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Wednesday, August 26, 2015

Bad Meetings Don't Kill Projects . . . They're Just There for the Wakes

     I ran nothing but lousy meetings before I got into project management, and quite a few after I should have known better.
     Meetings too often are where good ideas go to die, or get loaded down with impediments. That’s a shame, because good meetings provide value that is so essential to organizations.
     Human beings cannot collaborate without meetings, gatherings with a purpose. Meetings work best face to face. When that is not possible, there is some value in virtual gatherings such as teleconferencing and online sharing.
     Meetings do not work well when they are poorly planned and poorly managed, which is most of the time. Serious organizational meeting malfunction is more prevalent than it should be – more prevalent, in my experience, than good meetings are.
     Actually, while awful meetings are so obviously a waste of time, money and talent, they are more symptom than cause. As projects go awry, poor meeting management is always in the mix somewhere.

Thursday, August 20, 2015

Project Management: Words Matter

     We’ve all had a lot of fun considering whether Project Management is an art or a science. Or both. Or a business. A profession? Maybe it’s just a craft, or a trade. Or have we just gussied up plain garden-variety management to get attention?
     Well, words matter. So do vague and generalized perceptions.
     The current popularity of project management in the business community is a boon to those of us working in the field.
     The opportunity door has swung wide open because many executives and managers have come to believe that bringing in a project manager is the solution to functional and process tangles in their organizations.
     The boon part can deflate instantly, though, when the enthusiastic prospects hear about the specifics. Clear words dissipate illusions. Too often, project management runs sharp treads right across favorite habits and processes. One in particular, the perceived inviolability of executive/management authority, can take a serious hit.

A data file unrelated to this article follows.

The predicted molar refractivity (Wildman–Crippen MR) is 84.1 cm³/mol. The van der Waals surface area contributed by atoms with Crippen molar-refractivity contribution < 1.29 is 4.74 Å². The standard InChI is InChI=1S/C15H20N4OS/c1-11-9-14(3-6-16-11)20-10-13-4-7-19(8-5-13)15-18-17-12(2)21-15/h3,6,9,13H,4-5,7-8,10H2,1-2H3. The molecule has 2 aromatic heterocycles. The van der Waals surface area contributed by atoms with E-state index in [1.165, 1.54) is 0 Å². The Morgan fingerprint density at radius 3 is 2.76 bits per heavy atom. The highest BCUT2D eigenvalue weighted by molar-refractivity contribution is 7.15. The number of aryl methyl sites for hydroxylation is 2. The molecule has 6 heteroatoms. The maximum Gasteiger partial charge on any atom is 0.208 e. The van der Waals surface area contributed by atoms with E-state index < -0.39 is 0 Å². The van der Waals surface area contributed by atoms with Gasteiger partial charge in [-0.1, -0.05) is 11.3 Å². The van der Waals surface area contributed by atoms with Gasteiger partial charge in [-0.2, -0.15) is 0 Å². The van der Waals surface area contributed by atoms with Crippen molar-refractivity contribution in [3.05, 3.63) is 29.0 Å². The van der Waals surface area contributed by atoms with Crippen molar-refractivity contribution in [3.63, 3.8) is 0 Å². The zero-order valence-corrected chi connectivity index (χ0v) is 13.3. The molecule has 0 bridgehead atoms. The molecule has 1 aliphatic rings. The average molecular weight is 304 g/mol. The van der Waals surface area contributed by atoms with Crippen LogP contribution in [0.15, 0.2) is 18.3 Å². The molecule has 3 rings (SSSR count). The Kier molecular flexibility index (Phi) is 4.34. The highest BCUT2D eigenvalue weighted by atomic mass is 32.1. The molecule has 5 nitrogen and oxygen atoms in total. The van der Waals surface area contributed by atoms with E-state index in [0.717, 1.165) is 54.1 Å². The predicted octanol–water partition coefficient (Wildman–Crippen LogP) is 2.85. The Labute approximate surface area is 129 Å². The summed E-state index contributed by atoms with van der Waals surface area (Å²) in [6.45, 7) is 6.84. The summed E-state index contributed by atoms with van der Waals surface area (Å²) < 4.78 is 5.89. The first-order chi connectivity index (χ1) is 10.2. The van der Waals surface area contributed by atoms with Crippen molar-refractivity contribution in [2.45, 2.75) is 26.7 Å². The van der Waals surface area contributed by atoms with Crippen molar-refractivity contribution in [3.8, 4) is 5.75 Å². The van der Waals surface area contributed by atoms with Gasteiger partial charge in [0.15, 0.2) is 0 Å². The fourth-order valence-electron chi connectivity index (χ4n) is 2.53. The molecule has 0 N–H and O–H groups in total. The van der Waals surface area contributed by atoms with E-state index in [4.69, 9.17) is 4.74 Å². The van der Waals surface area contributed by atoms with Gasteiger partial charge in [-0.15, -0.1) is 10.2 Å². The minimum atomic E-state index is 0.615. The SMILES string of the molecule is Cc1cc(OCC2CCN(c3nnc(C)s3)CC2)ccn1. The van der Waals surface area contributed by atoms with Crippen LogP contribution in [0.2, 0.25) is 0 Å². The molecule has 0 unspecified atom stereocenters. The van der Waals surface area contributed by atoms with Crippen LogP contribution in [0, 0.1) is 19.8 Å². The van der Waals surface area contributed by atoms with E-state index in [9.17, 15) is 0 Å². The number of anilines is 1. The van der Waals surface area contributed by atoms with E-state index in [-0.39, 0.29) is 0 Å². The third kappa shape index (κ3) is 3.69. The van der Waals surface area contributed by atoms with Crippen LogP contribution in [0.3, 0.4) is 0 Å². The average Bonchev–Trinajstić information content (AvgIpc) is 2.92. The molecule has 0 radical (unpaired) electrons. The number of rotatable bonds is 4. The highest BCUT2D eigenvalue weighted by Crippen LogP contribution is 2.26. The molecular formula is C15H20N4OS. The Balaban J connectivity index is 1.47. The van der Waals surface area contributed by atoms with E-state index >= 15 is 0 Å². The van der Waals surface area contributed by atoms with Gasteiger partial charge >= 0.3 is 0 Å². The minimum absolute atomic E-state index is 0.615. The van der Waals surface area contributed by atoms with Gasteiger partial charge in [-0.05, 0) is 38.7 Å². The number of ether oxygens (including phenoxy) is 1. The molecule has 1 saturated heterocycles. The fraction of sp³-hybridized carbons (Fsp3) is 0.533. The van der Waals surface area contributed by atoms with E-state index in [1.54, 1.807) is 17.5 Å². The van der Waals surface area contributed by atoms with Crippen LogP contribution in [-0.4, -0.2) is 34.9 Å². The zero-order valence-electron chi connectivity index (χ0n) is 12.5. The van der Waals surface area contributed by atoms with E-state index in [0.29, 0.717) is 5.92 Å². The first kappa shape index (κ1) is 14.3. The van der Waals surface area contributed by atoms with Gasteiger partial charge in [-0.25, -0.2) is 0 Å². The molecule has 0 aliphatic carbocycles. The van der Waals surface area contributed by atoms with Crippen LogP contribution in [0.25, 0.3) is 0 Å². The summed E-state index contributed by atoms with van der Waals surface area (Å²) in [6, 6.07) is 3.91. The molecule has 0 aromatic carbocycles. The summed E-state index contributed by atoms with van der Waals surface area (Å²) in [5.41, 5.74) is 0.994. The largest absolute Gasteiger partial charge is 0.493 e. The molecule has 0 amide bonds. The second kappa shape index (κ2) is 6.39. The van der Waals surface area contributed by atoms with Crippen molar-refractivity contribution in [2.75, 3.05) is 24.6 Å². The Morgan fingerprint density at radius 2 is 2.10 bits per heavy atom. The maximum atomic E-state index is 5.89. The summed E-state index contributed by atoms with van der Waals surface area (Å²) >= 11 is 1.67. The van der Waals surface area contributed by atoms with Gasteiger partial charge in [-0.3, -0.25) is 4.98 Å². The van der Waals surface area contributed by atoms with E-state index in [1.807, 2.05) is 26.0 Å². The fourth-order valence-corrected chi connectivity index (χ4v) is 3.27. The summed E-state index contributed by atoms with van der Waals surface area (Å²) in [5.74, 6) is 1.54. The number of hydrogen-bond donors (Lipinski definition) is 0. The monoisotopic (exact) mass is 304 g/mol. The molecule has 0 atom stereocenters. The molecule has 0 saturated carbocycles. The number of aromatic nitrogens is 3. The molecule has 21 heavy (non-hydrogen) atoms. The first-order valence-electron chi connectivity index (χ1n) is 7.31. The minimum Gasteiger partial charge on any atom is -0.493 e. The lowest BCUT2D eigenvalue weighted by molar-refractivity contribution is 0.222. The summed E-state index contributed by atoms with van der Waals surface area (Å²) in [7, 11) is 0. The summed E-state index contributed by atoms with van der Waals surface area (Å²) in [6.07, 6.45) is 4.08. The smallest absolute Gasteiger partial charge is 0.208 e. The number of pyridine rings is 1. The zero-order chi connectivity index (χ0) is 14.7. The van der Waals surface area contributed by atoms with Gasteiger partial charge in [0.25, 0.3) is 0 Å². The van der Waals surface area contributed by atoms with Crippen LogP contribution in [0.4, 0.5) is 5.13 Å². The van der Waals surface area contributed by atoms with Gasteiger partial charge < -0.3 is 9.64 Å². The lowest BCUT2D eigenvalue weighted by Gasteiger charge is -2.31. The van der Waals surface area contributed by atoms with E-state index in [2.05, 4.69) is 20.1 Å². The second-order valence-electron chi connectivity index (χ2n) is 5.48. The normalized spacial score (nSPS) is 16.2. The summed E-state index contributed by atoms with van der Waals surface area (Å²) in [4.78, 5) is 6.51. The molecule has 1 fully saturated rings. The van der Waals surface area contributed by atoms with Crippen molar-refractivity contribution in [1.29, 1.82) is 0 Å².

Saturday, August 8, 2015

A Shining Project

Project management has certain characteristics when it is done well. Its best expression is in situations of extreme difficulty and daunting, complex human challenge.

Presented here is an editorial from the Portland (Maine) Press Herald that details extraordinary leadership by a middle school principal in achieving remarkable success in such a situation. The article misses not a single point of excellence in project management.

My thanks to Greg Kesich, Press Herald editorial page editor, for granting permission to reprint his piece.

There are a lot of fads and buzz words in education reform, but not many clear successes. One shining exception has been Portland’s King Middle School.

Located near some of the city’s poorest neighborhoods, serving hundreds of English language learners and with more than half the student body qualifying for free or subsidized lunches, King has all the elements that are often used to explain low performance. But in spite of all that, it has been a nationally recognized success.